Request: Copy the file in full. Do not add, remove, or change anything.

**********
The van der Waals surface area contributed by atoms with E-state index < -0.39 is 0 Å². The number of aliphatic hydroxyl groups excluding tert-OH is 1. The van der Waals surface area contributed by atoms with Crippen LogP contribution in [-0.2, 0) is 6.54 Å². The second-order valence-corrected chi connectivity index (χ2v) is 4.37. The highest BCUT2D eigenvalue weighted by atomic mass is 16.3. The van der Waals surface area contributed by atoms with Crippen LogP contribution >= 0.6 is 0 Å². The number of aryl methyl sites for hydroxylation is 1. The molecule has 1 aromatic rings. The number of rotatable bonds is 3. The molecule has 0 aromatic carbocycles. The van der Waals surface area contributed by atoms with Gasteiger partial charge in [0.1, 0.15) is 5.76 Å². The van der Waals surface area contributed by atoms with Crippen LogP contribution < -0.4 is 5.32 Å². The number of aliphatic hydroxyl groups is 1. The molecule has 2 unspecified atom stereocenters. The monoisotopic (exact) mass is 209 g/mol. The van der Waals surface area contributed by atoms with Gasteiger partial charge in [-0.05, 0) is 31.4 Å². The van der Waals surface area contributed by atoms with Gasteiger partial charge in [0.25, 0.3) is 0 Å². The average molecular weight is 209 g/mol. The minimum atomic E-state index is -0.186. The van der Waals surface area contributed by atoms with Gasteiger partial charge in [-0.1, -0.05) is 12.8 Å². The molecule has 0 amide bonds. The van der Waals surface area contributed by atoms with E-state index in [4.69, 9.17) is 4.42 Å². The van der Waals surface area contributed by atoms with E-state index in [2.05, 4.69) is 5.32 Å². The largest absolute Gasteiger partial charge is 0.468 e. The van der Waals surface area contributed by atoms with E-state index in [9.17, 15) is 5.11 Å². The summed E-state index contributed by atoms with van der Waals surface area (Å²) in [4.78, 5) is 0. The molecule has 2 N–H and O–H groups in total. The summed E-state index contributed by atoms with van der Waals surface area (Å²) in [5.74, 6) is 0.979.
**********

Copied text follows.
The van der Waals surface area contributed by atoms with E-state index < -0.39 is 0 Å². The number of aliphatic hydroxyl groups excluding tert-OH is 1. The van der Waals surface area contributed by atoms with Crippen LogP contribution in [-0.2, 0) is 6.54 Å². The second-order valence-corrected chi connectivity index (χ2v) is 4.37. The highest BCUT2D eigenvalue weighted by atomic mass is 16.3. The van der Waals surface area contributed by atoms with Crippen LogP contribution >= 0.6 is 0 Å². The number of aryl methyl sites for hydroxylation is 1. The molecule has 1 aromatic rings. The number of rotatable bonds is 3. The molecule has 0 aromatic carbocycles. The van der Waals surface area contributed by atoms with Gasteiger partial charge in [0.1, 0.15) is 5.76 Å². The van der Waals surface area contributed by atoms with Crippen LogP contribution < -0.4 is 5.32 Å². The number of aliphatic hydroxyl groups is 1. The molecule has 2 unspecified atom stereocenters. The monoisotopic (exact) mass is 209 g/mol. The van der Waals surface area contributed by atoms with Gasteiger partial charge in [-0.05, 0) is 31.4 Å². The van der Waals surface area contributed by atoms with Gasteiger partial charge in [0.25, 0.3) is 0 Å². The average molecular weight is 209 g/mol. The minimum atomic E-state index is -0.186. The van der Waals surface area contributed by atoms with Gasteiger partial charge in [-0.1, -0.05) is 12.8 Å². The molecule has 0 amide bonds. The van der Waals surface area contributed by atoms with E-state index in [4.69, 9.17) is 4.42 Å². The van der Waals surface area contributed by atoms with E-state index in [2.05, 4.69) is 5.32 Å². The largest absolute Gasteiger partial charge is 0.468 e. The van der Waals surface area contributed by atoms with E-state index in [9.17, 15) is 5.11 Å². The summed E-state index contributed by atoms with van der Waals surface area (Å²) in [4.78, 5) is 0. The molecule has 2 N–H and O–H groups in total. The summed E-state index contributed by atoms with van der Waals surface area (Å²) in [5.74, 6) is 0.979.